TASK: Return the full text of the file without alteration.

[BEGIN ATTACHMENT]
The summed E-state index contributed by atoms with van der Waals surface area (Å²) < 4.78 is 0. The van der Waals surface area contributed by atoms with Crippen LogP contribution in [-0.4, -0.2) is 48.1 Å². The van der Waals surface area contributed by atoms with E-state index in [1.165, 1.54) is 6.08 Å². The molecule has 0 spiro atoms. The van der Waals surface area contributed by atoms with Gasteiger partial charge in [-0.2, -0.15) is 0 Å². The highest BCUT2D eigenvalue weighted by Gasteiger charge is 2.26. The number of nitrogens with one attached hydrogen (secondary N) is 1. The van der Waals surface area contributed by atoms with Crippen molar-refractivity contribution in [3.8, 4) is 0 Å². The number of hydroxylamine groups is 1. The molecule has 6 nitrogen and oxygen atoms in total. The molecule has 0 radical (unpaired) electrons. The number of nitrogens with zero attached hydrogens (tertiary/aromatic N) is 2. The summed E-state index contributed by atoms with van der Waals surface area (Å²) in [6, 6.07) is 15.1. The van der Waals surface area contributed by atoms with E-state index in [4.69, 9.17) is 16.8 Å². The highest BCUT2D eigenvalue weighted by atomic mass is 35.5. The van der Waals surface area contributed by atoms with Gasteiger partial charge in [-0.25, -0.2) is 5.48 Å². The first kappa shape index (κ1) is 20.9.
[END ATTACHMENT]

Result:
The summed E-state index contributed by atoms with van der Waals surface area (Å²) < 4.78 is 0. The van der Waals surface area contributed by atoms with Crippen LogP contribution in [-0.4, -0.2) is 48.1 Å². The van der Waals surface area contributed by atoms with E-state index in [1.165, 1.54) is 6.08 Å². The molecule has 0 spiro atoms. The van der Waals surface area contributed by atoms with Gasteiger partial charge in [-0.2, -0.15) is 0 Å². The highest BCUT2D eigenvalue weighted by Gasteiger charge is 2.26. The number of nitrogens with one attached hydrogen (secondary N) is 1. The van der Waals surface area contributed by atoms with Crippen molar-refractivity contribution in [3.8, 4) is 0 Å². The number of hydroxylamine groups is 1. The molecule has 6 nitrogen and oxygen atoms in total. The molecule has 0 radical (unpaired) electrons. The number of nitrogens with zero attached hydrogens (tertiary/aromatic N) is 2. The summed E-state index contributed by atoms with van der Waals surface area (Å²) in [6, 6.07) is 15.1. The van der Waals surface area contributed by atoms with E-state index in [4.69, 9.17) is 16.8 Å². The highest BCUT2D eigenvalue weighted by atomic mass is 35.5. The van der Waals surface area contributed by atoms with Gasteiger partial charge in [-0.25, -0.2) is 5.48 Å². The first kappa shape index (κ1) is 20.9.